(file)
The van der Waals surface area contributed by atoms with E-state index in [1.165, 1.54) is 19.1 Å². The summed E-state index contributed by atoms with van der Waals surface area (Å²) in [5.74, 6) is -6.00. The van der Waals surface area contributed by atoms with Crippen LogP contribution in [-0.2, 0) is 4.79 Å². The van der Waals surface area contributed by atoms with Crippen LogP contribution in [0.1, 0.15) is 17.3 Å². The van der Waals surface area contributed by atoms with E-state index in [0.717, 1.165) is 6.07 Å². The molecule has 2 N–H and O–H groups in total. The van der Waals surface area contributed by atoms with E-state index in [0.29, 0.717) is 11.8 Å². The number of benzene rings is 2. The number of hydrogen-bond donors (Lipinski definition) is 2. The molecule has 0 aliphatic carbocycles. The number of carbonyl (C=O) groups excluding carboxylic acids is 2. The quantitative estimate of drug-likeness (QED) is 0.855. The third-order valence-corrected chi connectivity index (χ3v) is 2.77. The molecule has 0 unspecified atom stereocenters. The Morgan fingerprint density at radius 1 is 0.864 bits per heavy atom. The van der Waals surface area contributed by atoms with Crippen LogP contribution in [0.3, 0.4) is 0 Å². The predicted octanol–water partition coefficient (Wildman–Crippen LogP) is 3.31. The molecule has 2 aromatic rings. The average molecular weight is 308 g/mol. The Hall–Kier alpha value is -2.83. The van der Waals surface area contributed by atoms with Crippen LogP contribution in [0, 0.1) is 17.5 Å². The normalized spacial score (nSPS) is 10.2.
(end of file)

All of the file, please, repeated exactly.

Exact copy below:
The van der Waals surface area contributed by atoms with E-state index in [1.165, 1.54) is 19.1 Å². The summed E-state index contributed by atoms with van der Waals surface area (Å²) in [5.74, 6) is -6.00. The van der Waals surface area contributed by atoms with Crippen LogP contribution in [-0.2, 0) is 4.79 Å². The van der Waals surface area contributed by atoms with Crippen LogP contribution in [0.1, 0.15) is 17.3 Å². The van der Waals surface area contributed by atoms with E-state index in [0.717, 1.165) is 6.07 Å². The molecule has 2 N–H and O–H groups in total. The van der Waals surface area contributed by atoms with E-state index in [0.29, 0.717) is 11.8 Å². The number of benzene rings is 2. The number of hydrogen-bond donors (Lipinski definition) is 2. The molecule has 0 aliphatic carbocycles. The number of carbonyl (C=O) groups excluding carboxylic acids is 2. The quantitative estimate of drug-likeness (QED) is 0.855. The third-order valence-corrected chi connectivity index (χ3v) is 2.77. The molecule has 0 unspecified atom stereocenters. The Morgan fingerprint density at radius 1 is 0.864 bits per heavy atom. The van der Waals surface area contributed by atoms with Crippen LogP contribution in [0.3, 0.4) is 0 Å². The predicted octanol–water partition coefficient (Wildman–Crippen LogP) is 3.31. The molecule has 2 aromatic rings. The average molecular weight is 308 g/mol. The Hall–Kier alpha value is -2.83. The van der Waals surface area contributed by atoms with Crippen LogP contribution in [0, 0.1) is 17.5 Å². The normalized spacial score (nSPS) is 10.2.